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Article: Effects of n-alcohols on junctional coupling and amylase secretion of pancreatic acinar cells

TitleEffects of n-alcohols on junctional coupling and amylase secretion of pancreatic acinar cells
Authors
KeywordsChemicals And Cas Registry Numbers
Issue Date1989
PublisherJohn Wiley & Sons, Inc. The Journal's web site is located at http://www3.interscience.wiley.com/cgi-bin/jhome/31010
Citation
Journal Of Cellular Physiology, 1989, v. 139 n. 1, p. 147-156 How to Cite?
AbstractWe have tested the effects of alcohols differing by their alkyl chain length on the membrane channels and amylase secretion of rat pancreatic acinar cells. In intact acini, alcohols with a chain of seven, eight, or nine carbons (C-7, C-8, and C-9) induced dye uncoupling and increased basal amylase release. These effects were readily reversible after alcohol removal. By contrast, an alcohol with a chain of 15 carbons (C-15) and several alcohols with chains of fewer than six carbons (C-2, C-4, and C-6) did not uncouple acinar cells and had no effects on amylase secretion. Neither did alkanes and oxidized derivatives of C-7 and C-8 alcohols did not affect dye coupling. Double patch-clamp experiments on pairs of acinar cells, under conditions of strong cytosolic Ca2+ and pH buffering, showed that C-7, C-8, and C-9 alcohols blocked completely and reversibly the electrical conductance of junctional channels. Furthermore, studies of single voltage-clamped acinar cells revealed that the uncoupling alcohols did not affect the resting nonjunctional membrane conductances. Thus the alcohols that did not affect acinar cell coupling did not affect amylase secretion, whereas the alcohols that caused uncoupling increased secretion. The latter effects was not mediated by changes in the conductance of nonjunctional membrane, cytosolic Ca2+, and pH and, as revealed by an immunological hemolytic plaque assay for amylase, had a time course consistent with the rapid (within 1 min) inhibition of coupling. These data provide new support for the view that the regulation of cell-to-cell communications is correlated with that of digestive enzyme secretion.
Persistent Identifierhttp://hdl.handle.net/10722/132774
ISSN
2015 Impact Factor: 4.155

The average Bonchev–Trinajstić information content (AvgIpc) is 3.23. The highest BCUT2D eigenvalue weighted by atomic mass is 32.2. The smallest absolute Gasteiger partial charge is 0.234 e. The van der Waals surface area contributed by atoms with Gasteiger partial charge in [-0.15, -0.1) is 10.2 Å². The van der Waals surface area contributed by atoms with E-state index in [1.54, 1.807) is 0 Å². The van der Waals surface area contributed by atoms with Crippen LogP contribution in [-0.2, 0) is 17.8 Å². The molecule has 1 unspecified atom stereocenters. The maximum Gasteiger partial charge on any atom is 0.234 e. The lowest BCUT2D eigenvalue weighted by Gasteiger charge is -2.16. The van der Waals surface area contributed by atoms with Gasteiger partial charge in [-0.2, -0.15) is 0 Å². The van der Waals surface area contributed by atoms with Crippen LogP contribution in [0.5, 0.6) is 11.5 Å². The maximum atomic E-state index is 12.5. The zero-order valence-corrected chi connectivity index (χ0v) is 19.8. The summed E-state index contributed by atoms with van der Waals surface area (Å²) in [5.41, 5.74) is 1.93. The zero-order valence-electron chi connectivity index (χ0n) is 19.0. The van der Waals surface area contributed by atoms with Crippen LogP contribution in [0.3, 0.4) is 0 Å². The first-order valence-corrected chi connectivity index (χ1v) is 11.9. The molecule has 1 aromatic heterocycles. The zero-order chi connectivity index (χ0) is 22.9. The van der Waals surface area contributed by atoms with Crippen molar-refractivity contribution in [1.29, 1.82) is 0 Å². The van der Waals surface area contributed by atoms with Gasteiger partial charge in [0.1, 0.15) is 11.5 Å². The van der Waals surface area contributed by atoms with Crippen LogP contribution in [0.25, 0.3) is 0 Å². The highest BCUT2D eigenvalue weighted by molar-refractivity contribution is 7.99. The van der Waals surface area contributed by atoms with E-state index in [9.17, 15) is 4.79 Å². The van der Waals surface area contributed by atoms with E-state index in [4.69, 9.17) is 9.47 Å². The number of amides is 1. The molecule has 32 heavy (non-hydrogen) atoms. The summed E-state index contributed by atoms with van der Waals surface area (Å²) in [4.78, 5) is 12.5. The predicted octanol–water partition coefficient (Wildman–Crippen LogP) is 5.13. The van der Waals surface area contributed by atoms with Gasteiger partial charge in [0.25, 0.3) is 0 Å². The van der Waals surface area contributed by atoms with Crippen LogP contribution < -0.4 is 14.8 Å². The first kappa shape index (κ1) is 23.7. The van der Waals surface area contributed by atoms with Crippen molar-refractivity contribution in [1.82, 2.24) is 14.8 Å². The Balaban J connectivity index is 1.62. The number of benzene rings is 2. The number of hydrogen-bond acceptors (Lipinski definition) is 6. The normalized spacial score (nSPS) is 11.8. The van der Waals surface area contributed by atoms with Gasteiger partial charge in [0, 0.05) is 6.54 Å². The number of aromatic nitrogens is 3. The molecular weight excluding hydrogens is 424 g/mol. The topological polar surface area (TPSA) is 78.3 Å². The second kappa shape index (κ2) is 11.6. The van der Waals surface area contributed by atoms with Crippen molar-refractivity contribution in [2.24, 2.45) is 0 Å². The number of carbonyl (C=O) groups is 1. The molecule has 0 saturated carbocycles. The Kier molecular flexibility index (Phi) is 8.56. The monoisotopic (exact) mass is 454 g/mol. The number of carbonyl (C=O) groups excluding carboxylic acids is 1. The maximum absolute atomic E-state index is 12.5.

2015 SCImago Journal Rankings: 1.842
ISI Accession Number ID

 

DC FieldValueLanguage
dc.contributor.authorChanson men_HK
dc.contributor.authorBruzzone, Ren_HK
dc.contributor.authorBosco, Den_HK
dc.contributor.authorMeda, Pen_HK
dc.date.accessioned2011-03-28T09:28:53Z-
dc.date.available2011-03-28T09:28:53Z-
dc.date.issued1989en_HK
dc.identifier.citationJournal Of Cellular Physiology, 1989, v. 139 n. 1, p. 147-156en_HK
dc.identifier.issn0021-9541en_HK
dc.identifier.urihttp://hdl.handle.net/10722/132774-
dc.description.abstractWe have tested the effects of alcohols differing by their alkyl chain length on the membrane channels and amylase secretion of rat pancreatic acinar cells. In intact acini, alcohols with a chain of seven, eight, or nine carbons (C-7, C-8, and C-9) induced dye uncoupling and increased basal amylase release. These effects were readily reversible after alcohol removal. By contrast, an alcohol with a chain of 15 carbons (C-15) and several alcohols with chains of fewer than six carbons (C-2, C-4, and C-6) did not uncouple acinar cells and had no effects on amylase secretion. Neither did alkanes and oxidized derivatives of C-7 and C-8 alcohols did not affect dye coupling. Double patch-clamp experiments on pairs of acinar cells, under conditions of strong cytosolic Ca2+ and pH buffering, showed that C-7, C-8, and C-9 alcohols blocked completely and reversibly the electrical conductance of junctional channels. Furthermore, studies of single voltage-clamped acinar cells revealed that the uncoupling alcohols did not affect the resting nonjunctional membrane conductances. Thus the alcohols that did not affect acinar cell coupling did not affect amylase secretion, whereas the alcohols that caused uncoupling increased secretion. The latter effects was not mediated by changes in the conductance of nonjunctional membrane, cytosolic Ca2+, and pH and, as revealed by an immunological hemolytic plaque assay for amylase, had a time course consistent with the rapid (within 1 min) inhibition of coupling. These data provide new support for the view that the regulation of cell-to-cell communications is correlated with that of digestive enzyme secretion.en_HK
dc.languageengen_US
dc.publisherJohn Wiley & Sons, Inc. The Journal's web site is located at http://www3.interscience.wiley.com/cgi-bin/jhome/31010en_HK
dc.relation.ispartofJournal of Cellular Physiologyen_HK
dc.subjectChemicals And Cas Registry Numbersen_US
dc.titleEffects of n-alcohols on junctional coupling and amylase secretion of pancreatic acinar cellsen_HK
dc.typeArticleen_HK
dc.identifier.emailBruzzone, R: bruzzone@hkucc.hku.hken_HK
dc.identifier.authorityBruzzone, R=rp01442en_HK
dc.description.naturelink_to_subscribed_fulltexten_US
dc.identifier.pmid2468678-
dc.identifier.scopuseid_2-s2.0-0024557352en_HK
dc.identifier.volume139en_HK
dc.identifier.issue1en_HK
dc.identifier.spage147en_HK
dc.identifier.epage156en_HK
dc.identifier.isiWOS:A1989U346300020-
dc.publisher.placeUnited Statesen_HK
dc.identifier.scopusauthoridChanson m=7004131733en_HK
dc.identifier.scopusauthoridBruzzone, R=7006793327en_HK
dc.identifier.scopusauthoridBosco, D=7005328418en_HK
dc.identifier.scopusauthoridMeda, P=7005822187en_HK

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